The UKs Productivity and Employment Mystery

THE UK’S PRODUCTIVITY AND EMPLOYMENT MYSTERY

GDP per hour – labour productivity – in the UK remains lower than at the beginning of the recession in 2008. A special session at the Royal Economic Society’s 2013 annual conference held jointly by the Centre for Economic Performance (CEP) and Institute for Fiscal Studies (IFS) investigated the causes of this mystery.

Productivity is usually lacklustre in a recession as many resources are under-used because of low demand. The most recent recession has been more severe than any since the war: with output more than 3% below its pre-crisis level, this is the weakest recovery for over a century. Although we would expect productivity to have taken a big hit, we would also have expected some more recovery by now.

The four studies stress that labour market flexibility is an important part of the solution to the productivity puzzle. In a normal recession, output falls but real wages generally do not. Unemployment rises as firms face high labour costs and weak demand. Many workers; particularly the less skilled cannot find work. The exit of these more marginal workers from jobs means that measured labour productivity falls by much less than it normally would.

The latest recession has also seen the least skilled struggling to find work (Blundell, Crawford and Jin). But a big difference is that real wages have dramatically dropped in this recession, helping employers keep on more workers than in a normal downturn (Wadsworth). Consequently, unemployment has risen by much less than expected. The greater flexibility of real wages is likely to be due to weakened union strength and welfare reforms (Gregg and Machin).

Professor John Van Reenen, director of the CEP says: ‘The good UK jobs performance is the silver lining in the cloud of our low productivity numbers.’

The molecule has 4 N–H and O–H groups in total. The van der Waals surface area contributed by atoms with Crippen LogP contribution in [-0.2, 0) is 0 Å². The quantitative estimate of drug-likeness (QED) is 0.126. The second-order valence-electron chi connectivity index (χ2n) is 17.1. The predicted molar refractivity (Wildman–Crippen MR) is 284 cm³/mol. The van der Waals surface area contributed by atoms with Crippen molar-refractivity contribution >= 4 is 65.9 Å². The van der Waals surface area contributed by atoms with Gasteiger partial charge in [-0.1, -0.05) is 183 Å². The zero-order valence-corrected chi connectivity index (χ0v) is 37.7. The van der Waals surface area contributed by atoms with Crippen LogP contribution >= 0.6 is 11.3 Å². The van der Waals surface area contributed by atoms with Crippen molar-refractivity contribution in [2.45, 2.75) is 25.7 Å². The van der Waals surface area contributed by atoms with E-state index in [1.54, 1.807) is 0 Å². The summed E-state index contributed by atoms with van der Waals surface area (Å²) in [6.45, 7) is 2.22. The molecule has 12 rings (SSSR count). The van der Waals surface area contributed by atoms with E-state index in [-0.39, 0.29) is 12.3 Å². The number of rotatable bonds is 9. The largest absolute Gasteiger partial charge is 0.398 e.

Further details

John Van Reenen at CEP:

Public and private sector investment have collapsed in the UK. The banking crisis has increased the cost of capital despite a fall in the Bank of England’s interest rates, especially for small and medium-sized enterprises. Low demand and high uncertainty have also held back investment. In addition to falls in the quantity of capital, there is some fall in the quality of capital as banks are reluctant to close down underperforming firms (so-called ‘zombie firms’).

Van Reenen argues that low wages and weak investment mean a big fall in the amount of effective capital per worker and this accounts for most of the fall in labour productivity. This means that there is not a large fall in efficiency (total factor productivity) in this recession compared to earlier severe downturns.

The argument of ‘supply side pessimists’ that demand expansion through expansionary monetary or fiscal policy will be self-defeating is therefore wrong. Significant expansions in public investment, for example, will not lead to higher inflation.

Richard Blundell, Claire Crawford and Wenchao Jin from the IFS:

This research investigates to what extent changes in wages may have contributed to the fall in productivity over the last five years. The average wage has fallen by 3.5% relative to Retail Price Index since April 2008, which is in sharp contrast to continued real wage growth during and following the early 1980s and early 1990s recessions.

Moreover, this has not occurred as a result of firms choosing to fire expensive workers and hire cheaper ones: if anything, the composition of the workforce has shifted towards more productive workers (as it usually does during recessions).